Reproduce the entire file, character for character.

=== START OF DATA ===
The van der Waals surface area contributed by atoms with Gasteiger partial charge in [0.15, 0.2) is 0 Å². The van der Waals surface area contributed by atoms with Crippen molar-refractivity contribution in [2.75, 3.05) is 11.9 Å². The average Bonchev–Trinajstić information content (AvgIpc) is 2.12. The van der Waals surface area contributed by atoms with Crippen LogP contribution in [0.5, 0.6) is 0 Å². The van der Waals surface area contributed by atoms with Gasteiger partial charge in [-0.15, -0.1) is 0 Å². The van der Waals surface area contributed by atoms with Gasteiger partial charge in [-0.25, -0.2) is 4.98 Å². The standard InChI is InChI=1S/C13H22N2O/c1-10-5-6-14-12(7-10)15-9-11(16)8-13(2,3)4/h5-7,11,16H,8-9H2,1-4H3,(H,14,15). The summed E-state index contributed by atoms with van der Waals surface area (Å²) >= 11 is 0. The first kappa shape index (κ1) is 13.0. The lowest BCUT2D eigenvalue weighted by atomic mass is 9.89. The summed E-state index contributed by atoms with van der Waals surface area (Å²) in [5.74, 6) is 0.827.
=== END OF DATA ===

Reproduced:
The van der Waals surface area contributed by atoms with Gasteiger partial charge in [0.15, 0.2) is 0 Å². The van der Waals surface area contributed by atoms with Crippen molar-refractivity contribution in [2.75, 3.05) is 11.9 Å². The average Bonchev–Trinajstić information content (AvgIpc) is 2.12. The van der Waals surface area contributed by atoms with Crippen LogP contribution in [0.5, 0.6) is 0 Å². The van der Waals surface area contributed by atoms with Gasteiger partial charge in [-0.15, -0.1) is 0 Å². The van der Waals surface area contributed by atoms with Gasteiger partial charge in [-0.25, -0.2) is 4.98 Å². The standard InChI is InChI=1S/C13H22N2O/c1-10-5-6-14-12(7-10)15-9-11(16)8-13(2,3)4/h5-7,11,16H,8-9H2,1-4H3,(H,14,15). The summed E-state index contributed by atoms with van der Waals surface area (Å²) >= 11 is 0. The first kappa shape index (κ1) is 13.0. The lowest BCUT2D eigenvalue weighted by atomic mass is 9.89. The summed E-state index contributed by atoms with van der Waals surface area (Å²) in [5.74, 6) is 0.827.